One of the first things we think of when we think about bamboo is the adorable, black and white, national mascot of China. The giant panda is an iconic creature who famously lives on a diet of bamboo. Pandas are also well known as the symbol of the World Wildlife Federation, defenders of endangered species. What most people might not know, however, is that the giant panda is not the only bamboo-eating animal on the endangered list.
Between Central China, sub-Saharan Africa and the island of Madagascar, there are actually three animals who rely heavily on a diet of bamboo and are currently listed as endangered species. The giant panda may be the most celebrated animal in this exclusive club, but the mountain gorilla of Uganda and the bamboo lemur of Madagascar are just as lovable and equally at risk of extinction.
The Giant Panda: Bamboo lover of Central China
By far the most famous bamboo consumer on earth, a Chinese giant panda (Ailuropoda melanoleuca) can eat as much as 80 pounds of bamboo a day. And although an adult male can weigh up to 350 pounds and display bone-crushing jaws lined with ferocious canines, the panda is actually adorable and almost entirely vegetarian.
In fact, bamboo makes up about 99 percent of the giant panda’s diet. The remaining one percent consists of assorted vegetation and an occasional rodent. Like all bears, pandas belong to the carnivorous order of mammals. And their teeth provide clear evidence of this meat-eating heritage. Yet they seldom sink them into a morsel of flesh.
Instead, those powerful mandibles and formidable choppers make meals out of bamboo, that woody grass that’s strong enough to build houses. Pandas prefer the soft young bamboo shoots, which are easier to chew and more nutritious. But those are something of a rare delicacy, only available early in the growing season. For the most part, the black and white bears nibble on crispy bamboo leaves and spend their days gnawing through thick, woody bamboo canes.
Of the 1,200 or more species of bamboo, the pandas seem to eat about 40 different varieties. A few species of the genus Fargesia make up the bulk of their diet in the mountains of southern China. But in captivity, they have a wider variety to choose from. Zookeepers typically struggle to scour their bamboo sources and keep up with the voracious demand.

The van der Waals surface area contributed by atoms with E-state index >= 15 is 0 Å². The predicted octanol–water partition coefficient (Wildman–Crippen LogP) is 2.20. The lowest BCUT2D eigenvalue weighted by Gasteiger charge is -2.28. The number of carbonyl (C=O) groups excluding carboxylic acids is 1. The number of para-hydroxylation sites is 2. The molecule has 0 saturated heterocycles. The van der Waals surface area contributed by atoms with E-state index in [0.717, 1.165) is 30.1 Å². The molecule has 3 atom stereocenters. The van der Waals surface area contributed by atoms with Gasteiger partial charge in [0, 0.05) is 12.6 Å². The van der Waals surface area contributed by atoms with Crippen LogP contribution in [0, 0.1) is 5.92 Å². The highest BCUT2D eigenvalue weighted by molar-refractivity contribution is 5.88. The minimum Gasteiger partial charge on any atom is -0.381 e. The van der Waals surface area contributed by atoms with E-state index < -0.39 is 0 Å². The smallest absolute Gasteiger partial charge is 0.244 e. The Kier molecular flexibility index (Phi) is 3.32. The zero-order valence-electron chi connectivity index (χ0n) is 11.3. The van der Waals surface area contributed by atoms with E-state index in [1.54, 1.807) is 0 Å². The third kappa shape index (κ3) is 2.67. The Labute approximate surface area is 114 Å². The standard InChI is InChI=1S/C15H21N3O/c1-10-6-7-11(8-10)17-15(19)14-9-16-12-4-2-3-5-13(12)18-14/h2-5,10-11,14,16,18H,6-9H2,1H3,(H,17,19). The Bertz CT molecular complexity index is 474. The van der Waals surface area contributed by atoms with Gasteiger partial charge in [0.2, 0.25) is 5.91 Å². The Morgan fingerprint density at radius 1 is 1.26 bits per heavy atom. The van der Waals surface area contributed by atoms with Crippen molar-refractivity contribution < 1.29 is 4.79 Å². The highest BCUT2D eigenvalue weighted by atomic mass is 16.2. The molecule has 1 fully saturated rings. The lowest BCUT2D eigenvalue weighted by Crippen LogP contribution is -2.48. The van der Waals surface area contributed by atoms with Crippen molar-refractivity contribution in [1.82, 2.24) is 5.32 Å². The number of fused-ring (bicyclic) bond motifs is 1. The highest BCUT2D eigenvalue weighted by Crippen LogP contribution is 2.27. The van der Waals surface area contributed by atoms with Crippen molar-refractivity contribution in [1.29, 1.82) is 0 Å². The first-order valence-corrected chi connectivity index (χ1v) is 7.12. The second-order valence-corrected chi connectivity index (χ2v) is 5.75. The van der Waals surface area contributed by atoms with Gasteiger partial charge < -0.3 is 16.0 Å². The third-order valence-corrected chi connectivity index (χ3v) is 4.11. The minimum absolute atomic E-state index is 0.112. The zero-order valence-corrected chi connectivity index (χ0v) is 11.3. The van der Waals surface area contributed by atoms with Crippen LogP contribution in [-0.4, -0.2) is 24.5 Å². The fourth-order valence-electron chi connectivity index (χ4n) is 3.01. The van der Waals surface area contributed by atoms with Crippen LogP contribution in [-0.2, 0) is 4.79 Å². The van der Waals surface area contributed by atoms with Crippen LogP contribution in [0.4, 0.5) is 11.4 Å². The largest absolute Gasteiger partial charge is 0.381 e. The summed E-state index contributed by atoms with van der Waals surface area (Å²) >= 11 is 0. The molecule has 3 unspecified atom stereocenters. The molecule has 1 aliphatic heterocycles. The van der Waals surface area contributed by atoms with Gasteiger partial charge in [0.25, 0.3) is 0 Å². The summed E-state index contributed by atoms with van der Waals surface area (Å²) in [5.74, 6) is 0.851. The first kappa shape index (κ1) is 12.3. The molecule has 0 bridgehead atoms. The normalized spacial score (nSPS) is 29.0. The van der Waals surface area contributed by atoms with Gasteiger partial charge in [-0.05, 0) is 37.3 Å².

Panda status and distribution
The giant panda habitat once covered a great swath of central Asia, extending from Vietnam and all across eastern and southern China. Hunting and other human activities nearly drove the panda to extinction in the latter half of the 20th century, but wildlife refuges and other conservation efforts have gradually succeeded in reversing that trend. Today there are more than 40 panda bear reserves in China, primarily in and around the mountainous forests of the Sichuan Province.
In 2016, the International Union for Conservation of Nature (IUCN) reclassified the giant panda from endangered to vulnerable. Current estimates put their total population between 2-3,000.
Even so, the survival of the species is anything but certain. Relying on just one plant puts the pandas in a vulnerable position. Sometimes a species of bamboo will flower gregariously, meaning the every plant of that species flowers at the same time, then goes to seed and dies. Suddenly, the pandas face a hunger crisis. Furthermore, climate change is now creating additional stress on sensitive habitats. But if you have to depend on one plant for all your needs, you’d be hard pressed to find one as resilient and renewable as bamboo.
The Bamboo Lemur of Madagascar
If you know anything about Madagascar, you probably know it’s a treasure trove of biodiversity. Some of the most exotic species of flora and fauna can be found on this banana-shaped island in the South Indian Ocean. Bamboo lemurs are a prime example of this diversity, with just a handful of species. Among them are the golden bamboo lemur (Hapalemur aureus) and the greater bamboo lemur (Prolemur simus).
Found nowhere else but Madagascar, these tree dwelling primates eat almost nothing but bamboo. In fact, the crepuscular critters are one of just two or three primates who primarily feed on bamboo. And most of their diet comes from just one species, Cathariostachys madagascariensis, which only grows on this tropical island. But like the panda bear, over-dependence on a single food source is putting the bamboo lemur’s survival at risk.
This rare bamboo has unusually high levels of cyanide in its shoots. But that is not the problem. Somehow, the bamboo lemurs are able to process the plant’s cyanide without issue. The problem, not surprisingly, has more to do with humans.